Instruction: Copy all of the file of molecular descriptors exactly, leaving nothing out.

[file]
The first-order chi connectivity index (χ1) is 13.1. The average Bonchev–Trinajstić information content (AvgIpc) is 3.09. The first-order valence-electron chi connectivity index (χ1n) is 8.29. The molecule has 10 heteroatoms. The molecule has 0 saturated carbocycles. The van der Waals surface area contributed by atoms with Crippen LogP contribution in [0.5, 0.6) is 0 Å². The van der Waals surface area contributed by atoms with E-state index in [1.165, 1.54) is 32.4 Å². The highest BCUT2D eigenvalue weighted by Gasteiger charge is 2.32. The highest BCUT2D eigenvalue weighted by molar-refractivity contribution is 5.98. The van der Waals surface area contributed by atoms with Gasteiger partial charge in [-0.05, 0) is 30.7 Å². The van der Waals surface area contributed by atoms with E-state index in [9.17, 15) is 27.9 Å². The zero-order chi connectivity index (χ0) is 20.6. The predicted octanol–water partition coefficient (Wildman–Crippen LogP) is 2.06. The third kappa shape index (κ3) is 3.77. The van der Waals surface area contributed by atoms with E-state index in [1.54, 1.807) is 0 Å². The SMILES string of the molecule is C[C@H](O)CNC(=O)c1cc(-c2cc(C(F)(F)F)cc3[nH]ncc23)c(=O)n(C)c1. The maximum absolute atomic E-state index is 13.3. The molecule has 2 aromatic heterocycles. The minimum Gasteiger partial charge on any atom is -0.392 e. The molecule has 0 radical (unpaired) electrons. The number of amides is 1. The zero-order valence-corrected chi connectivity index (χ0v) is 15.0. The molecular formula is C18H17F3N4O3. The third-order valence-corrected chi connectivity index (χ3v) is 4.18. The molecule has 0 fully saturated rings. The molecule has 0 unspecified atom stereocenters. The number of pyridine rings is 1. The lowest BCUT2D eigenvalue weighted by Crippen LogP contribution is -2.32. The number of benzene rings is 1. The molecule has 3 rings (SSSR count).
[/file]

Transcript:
The first-order chi connectivity index (χ1) is 13.1. The average Bonchev–Trinajstić information content (AvgIpc) is 3.09. The first-order valence-electron chi connectivity index (χ1n) is 8.29. The molecule has 10 heteroatoms. The molecule has 0 saturated carbocycles. The van der Waals surface area contributed by atoms with Crippen LogP contribution in [0.5, 0.6) is 0 Å². The van der Waals surface area contributed by atoms with E-state index in [1.165, 1.54) is 32.4 Å². The highest BCUT2D eigenvalue weighted by Gasteiger charge is 2.32. The highest BCUT2D eigenvalue weighted by molar-refractivity contribution is 5.98. The van der Waals surface area contributed by atoms with Gasteiger partial charge in [-0.05, 0) is 30.7 Å². The van der Waals surface area contributed by atoms with E-state index in [9.17, 15) is 27.9 Å². The zero-order chi connectivity index (χ0) is 20.6. The predicted octanol–water partition coefficient (Wildman–Crippen LogP) is 2.06. The third kappa shape index (κ3) is 3.77. The van der Waals surface area contributed by atoms with E-state index in [1.54, 1.807) is 0 Å². The SMILES string of the molecule is C[C@H](O)CNC(=O)c1cc(-c2cc(C(F)(F)F)cc3[nH]ncc23)c(=O)n(C)c1. The maximum absolute atomic E-state index is 13.3. The molecule has 2 aromatic heterocycles. The minimum Gasteiger partial charge on any atom is -0.392 e. The molecule has 0 radical (unpaired) electrons. The number of amides is 1. The zero-order valence-corrected chi connectivity index (χ0v) is 15.0. The molecular formula is C18H17F3N4O3. The third-order valence-corrected chi connectivity index (χ3v) is 4.18. The molecule has 0 fully saturated rings. The molecule has 0 unspecified atom stereocenters. The number of pyridine rings is 1. The lowest BCUT2D eigenvalue weighted by Crippen LogP contribution is -2.32. The number of benzene rings is 1. The molecule has 3 rings (SSSR count).